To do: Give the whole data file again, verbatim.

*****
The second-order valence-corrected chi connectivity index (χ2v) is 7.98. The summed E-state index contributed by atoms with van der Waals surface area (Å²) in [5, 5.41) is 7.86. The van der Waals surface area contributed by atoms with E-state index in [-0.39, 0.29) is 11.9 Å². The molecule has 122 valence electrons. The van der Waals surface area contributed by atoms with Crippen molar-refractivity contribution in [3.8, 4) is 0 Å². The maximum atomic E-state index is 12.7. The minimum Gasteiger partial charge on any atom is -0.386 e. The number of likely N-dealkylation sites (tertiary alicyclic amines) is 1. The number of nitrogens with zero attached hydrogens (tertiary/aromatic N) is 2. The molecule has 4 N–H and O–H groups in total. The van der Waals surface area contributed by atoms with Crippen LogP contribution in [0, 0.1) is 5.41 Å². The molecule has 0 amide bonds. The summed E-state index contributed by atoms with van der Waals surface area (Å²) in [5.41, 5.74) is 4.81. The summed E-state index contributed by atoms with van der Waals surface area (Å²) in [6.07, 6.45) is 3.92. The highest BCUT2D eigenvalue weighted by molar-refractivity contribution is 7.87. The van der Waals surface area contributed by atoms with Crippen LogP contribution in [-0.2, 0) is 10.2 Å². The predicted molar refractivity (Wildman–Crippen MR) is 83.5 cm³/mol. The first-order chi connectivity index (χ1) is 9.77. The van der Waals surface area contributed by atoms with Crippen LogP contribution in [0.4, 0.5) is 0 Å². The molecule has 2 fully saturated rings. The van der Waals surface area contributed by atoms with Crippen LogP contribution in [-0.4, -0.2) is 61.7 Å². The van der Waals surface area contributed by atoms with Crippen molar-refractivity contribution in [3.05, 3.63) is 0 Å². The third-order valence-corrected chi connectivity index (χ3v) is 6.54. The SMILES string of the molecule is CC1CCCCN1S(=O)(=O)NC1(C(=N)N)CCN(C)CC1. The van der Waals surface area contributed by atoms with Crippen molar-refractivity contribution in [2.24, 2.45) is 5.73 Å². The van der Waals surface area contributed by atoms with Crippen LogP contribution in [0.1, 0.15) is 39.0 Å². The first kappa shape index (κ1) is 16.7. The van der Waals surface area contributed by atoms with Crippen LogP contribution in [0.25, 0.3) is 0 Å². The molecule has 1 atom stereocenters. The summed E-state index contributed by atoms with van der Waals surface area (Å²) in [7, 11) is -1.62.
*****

The second-order valence-corrected chi connectivity index (χ2v) is 7.98. The summed E-state index contributed by atoms with van der Waals surface area (Å²) in [5, 5.41) is 7.86. The van der Waals surface area contributed by atoms with E-state index in [-0.39, 0.29) is 11.9 Å². The molecule has 122 valence electrons. The van der Waals surface area contributed by atoms with Crippen molar-refractivity contribution in [3.8, 4) is 0 Å². The maximum atomic E-state index is 12.7. The minimum Gasteiger partial charge on any atom is -0.386 e. The number of likely N-dealkylation sites (tertiary alicyclic amines) is 1. The number of nitrogens with zero attached hydrogens (tertiary/aromatic N) is 2. The molecule has 4 N–H and O–H groups in total. The van der Waals surface area contributed by atoms with Crippen LogP contribution in [0, 0.1) is 5.41 Å². The molecule has 0 amide bonds. The summed E-state index contributed by atoms with van der Waals surface area (Å²) in [5.41, 5.74) is 4.81. The summed E-state index contributed by atoms with van der Waals surface area (Å²) in [6.07, 6.45) is 3.92. The highest BCUT2D eigenvalue weighted by molar-refractivity contribution is 7.87. The van der Waals surface area contributed by atoms with Crippen LogP contribution in [-0.2, 0) is 10.2 Å². The predicted molar refractivity (Wildman–Crippen MR) is 83.5 cm³/mol. The first-order chi connectivity index (χ1) is 9.77. The van der Waals surface area contributed by atoms with Crippen LogP contribution in [0.4, 0.5) is 0 Å². The molecule has 2 fully saturated rings. The van der Waals surface area contributed by atoms with Crippen LogP contribution in [-0.4, -0.2) is 61.7 Å². The van der Waals surface area contributed by atoms with Crippen molar-refractivity contribution in [3.05, 3.63) is 0 Å². The third-order valence-corrected chi connectivity index (χ3v) is 6.54. The SMILES string of the molecule is CC1CCCCN1S(=O)(=O)NC1(C(=N)N)CCN(C)CC1. The van der Waals surface area contributed by atoms with Crippen molar-refractivity contribution in [2.24, 2.45) is 5.73 Å². The van der Waals surface area contributed by atoms with Crippen LogP contribution in [0.1, 0.15) is 39.0 Å². The first kappa shape index (κ1) is 16.7. The van der Waals surface area contributed by atoms with Crippen LogP contribution in [0.25, 0.3) is 0 Å². The molecule has 1 atom stereocenters. The summed E-state index contributed by atoms with van der Waals surface area (Å²) in [7, 11) is -1.62.